The rest of the phone remains largely the same as its predecessor, with features like the alerts toggle, the USB-C port and the front-facing fingerprint scanner all returning. The 5.5-inch display too retains the same Full HD resolution and 401 PPI pixel density, but it is now an AMOLED instead of an LCD. This is a sideways step in terms of picture quality as the new panel has different strengths from the one it is replacing. It doesn’t get as bright as an LCD, but it offers truer blacks, better contrast and is less of a drain on the battery. The display and the back panel feature gentle curves that accentuate the subtle and classy design of the device.

Specs and performance

The OnePlus story is all about insane hardware specifications at throwaway prices and the Three keeps the trend going strong. It is powered by Qualcomm’s most powerful chipset ever, the Snapdragon 820, and is equipped with a whopping 6 GB of RAM and 64 GB of onboard storage space. The combination of four Kryo cores and Adreno 530 graphics is sufficient to handle any app or game in the Play Store at its most demanding settings. And thankfully, the heating issues that plagued the previous flagship chipset from Qualcomm seem to have been resolved.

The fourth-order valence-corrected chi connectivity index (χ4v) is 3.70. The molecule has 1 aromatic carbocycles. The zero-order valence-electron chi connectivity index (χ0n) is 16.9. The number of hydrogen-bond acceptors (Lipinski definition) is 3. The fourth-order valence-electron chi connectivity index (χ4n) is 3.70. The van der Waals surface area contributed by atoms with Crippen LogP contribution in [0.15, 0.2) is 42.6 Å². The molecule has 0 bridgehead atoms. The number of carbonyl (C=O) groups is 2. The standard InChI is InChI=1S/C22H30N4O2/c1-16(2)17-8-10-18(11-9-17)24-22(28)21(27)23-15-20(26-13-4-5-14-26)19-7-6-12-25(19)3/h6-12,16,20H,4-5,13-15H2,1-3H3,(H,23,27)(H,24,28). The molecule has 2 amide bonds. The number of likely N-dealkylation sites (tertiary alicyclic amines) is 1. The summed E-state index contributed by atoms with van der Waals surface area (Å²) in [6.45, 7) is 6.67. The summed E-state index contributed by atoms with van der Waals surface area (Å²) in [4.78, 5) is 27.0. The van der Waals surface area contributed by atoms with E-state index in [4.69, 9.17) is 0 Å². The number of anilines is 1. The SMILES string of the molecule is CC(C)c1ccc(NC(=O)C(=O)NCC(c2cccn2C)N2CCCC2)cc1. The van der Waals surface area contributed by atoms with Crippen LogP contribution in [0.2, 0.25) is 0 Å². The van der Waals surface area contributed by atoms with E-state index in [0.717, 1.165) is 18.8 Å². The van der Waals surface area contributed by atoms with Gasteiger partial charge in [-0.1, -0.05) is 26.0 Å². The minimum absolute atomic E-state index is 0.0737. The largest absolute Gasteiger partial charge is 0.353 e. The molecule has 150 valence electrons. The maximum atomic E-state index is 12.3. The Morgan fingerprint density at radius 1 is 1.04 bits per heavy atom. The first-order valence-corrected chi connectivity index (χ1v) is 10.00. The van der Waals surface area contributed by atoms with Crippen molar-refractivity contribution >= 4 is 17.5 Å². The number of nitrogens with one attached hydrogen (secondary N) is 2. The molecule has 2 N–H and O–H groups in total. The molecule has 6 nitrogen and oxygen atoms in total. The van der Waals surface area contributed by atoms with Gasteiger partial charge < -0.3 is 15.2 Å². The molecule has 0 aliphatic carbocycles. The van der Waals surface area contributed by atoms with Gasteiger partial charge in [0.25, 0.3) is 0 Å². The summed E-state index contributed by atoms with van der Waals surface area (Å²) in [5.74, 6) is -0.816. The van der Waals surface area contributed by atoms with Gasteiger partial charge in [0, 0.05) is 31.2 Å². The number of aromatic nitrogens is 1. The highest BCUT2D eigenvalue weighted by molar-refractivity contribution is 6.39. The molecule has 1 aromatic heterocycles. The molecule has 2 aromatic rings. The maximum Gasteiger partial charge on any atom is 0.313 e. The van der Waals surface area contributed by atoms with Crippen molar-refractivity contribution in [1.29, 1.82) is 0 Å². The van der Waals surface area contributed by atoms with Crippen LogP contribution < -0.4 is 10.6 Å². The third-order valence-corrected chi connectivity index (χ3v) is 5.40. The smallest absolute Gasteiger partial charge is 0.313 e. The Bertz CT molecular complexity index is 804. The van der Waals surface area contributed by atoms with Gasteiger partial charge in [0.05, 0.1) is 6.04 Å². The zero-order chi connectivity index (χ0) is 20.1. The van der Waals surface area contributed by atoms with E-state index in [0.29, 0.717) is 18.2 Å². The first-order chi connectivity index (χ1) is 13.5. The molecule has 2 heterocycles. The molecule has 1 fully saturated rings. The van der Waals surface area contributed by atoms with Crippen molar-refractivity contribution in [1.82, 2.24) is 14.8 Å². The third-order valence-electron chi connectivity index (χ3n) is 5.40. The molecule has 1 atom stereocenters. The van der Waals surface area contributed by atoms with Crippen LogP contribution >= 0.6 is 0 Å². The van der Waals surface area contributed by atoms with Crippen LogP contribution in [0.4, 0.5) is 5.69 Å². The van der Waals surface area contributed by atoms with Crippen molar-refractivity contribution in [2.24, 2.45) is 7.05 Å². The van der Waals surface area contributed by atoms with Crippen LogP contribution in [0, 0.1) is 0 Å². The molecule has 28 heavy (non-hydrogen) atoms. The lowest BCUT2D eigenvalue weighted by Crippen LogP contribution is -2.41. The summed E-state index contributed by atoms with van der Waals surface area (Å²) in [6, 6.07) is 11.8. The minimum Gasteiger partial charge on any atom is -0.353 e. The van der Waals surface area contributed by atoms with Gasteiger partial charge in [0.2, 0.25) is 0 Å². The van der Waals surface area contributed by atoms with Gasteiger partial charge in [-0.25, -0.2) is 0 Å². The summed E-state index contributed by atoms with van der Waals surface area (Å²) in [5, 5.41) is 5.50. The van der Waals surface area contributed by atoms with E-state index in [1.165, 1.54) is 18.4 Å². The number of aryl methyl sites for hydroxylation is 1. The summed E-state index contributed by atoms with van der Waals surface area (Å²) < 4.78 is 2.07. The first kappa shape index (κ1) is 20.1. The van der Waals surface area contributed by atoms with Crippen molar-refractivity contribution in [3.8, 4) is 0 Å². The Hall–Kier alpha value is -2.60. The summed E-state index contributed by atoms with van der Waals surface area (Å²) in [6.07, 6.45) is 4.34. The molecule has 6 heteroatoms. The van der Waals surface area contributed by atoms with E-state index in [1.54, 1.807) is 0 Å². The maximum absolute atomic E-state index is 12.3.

The amount of RAM on the OnePlus Three – more than what is available on many full-blown personal computers – is probably more than is strictly necessary for a smartphone. But if it ever comes down to bragging rights, there is now a clear and undisputed winner in the spec race.

Battery life

With a 3000 mAh battery unit under its hood, the OnePlus Three has the ability to carry just about enough charge to survive a day of moderate usage.

Our testing, which tends towards heavier usage patterns, typically included near constant browsing, instant messaging and push notifications from various applications mixed in with the occasional 20-minute gaming or YouTube session. We had 4G always on and the brightness set to automatic. This usually left us with a drained phone by early evening. Luckily, the DASH charger included with the OnePlus Three is capable of pushing the phone back up to full charge within an hour.